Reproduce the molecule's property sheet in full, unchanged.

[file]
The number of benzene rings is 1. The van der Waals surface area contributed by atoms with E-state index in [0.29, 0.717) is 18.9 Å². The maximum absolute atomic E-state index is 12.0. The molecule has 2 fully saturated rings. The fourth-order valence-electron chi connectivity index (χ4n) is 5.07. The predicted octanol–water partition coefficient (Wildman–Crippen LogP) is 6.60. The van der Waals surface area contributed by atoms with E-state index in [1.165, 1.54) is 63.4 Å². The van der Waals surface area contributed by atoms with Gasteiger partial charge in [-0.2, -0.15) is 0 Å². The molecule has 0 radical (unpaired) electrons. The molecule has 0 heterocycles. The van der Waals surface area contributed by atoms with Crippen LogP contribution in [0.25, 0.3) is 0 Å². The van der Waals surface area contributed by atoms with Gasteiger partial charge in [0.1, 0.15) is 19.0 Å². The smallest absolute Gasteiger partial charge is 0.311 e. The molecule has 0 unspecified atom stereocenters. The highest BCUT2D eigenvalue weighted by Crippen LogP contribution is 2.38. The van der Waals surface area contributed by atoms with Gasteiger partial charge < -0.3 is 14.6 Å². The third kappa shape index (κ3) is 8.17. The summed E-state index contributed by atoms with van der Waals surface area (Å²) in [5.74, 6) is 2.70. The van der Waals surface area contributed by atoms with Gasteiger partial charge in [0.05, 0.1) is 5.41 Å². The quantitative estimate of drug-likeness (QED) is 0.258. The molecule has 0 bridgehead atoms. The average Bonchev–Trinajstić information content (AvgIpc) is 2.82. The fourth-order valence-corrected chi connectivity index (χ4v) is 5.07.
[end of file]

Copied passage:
The number of benzene rings is 1. The van der Waals surface area contributed by atoms with E-state index in [0.29, 0.717) is 18.9 Å². The maximum absolute atomic E-state index is 12.0. The molecule has 2 fully saturated rings. The fourth-order valence-electron chi connectivity index (χ4n) is 5.07. The predicted octanol–water partition coefficient (Wildman–Crippen LogP) is 6.60. The van der Waals surface area contributed by atoms with E-state index in [1.165, 1.54) is 63.4 Å². The van der Waals surface area contributed by atoms with Gasteiger partial charge in [-0.2, -0.15) is 0 Å². The molecule has 0 radical (unpaired) electrons. The molecule has 0 heterocycles. The van der Waals surface area contributed by atoms with Crippen LogP contribution in [0.25, 0.3) is 0 Å². The van der Waals surface area contributed by atoms with Gasteiger partial charge in [0.1, 0.15) is 19.0 Å². The smallest absolute Gasteiger partial charge is 0.311 e. The molecule has 0 unspecified atom stereocenters. The highest BCUT2D eigenvalue weighted by Crippen LogP contribution is 2.38. The van der Waals surface area contributed by atoms with Gasteiger partial charge < -0.3 is 14.6 Å². The third kappa shape index (κ3) is 8.17. The summed E-state index contributed by atoms with van der Waals surface area (Å²) in [5.74, 6) is 2.70. The van der Waals surface area contributed by atoms with Gasteiger partial charge in [0.05, 0.1) is 5.41 Å². The quantitative estimate of drug-likeness (QED) is 0.258. The molecule has 0 bridgehead atoms. The average Bonchev–Trinajstić information content (AvgIpc) is 2.82. The fourth-order valence-corrected chi connectivity index (χ4v) is 5.07.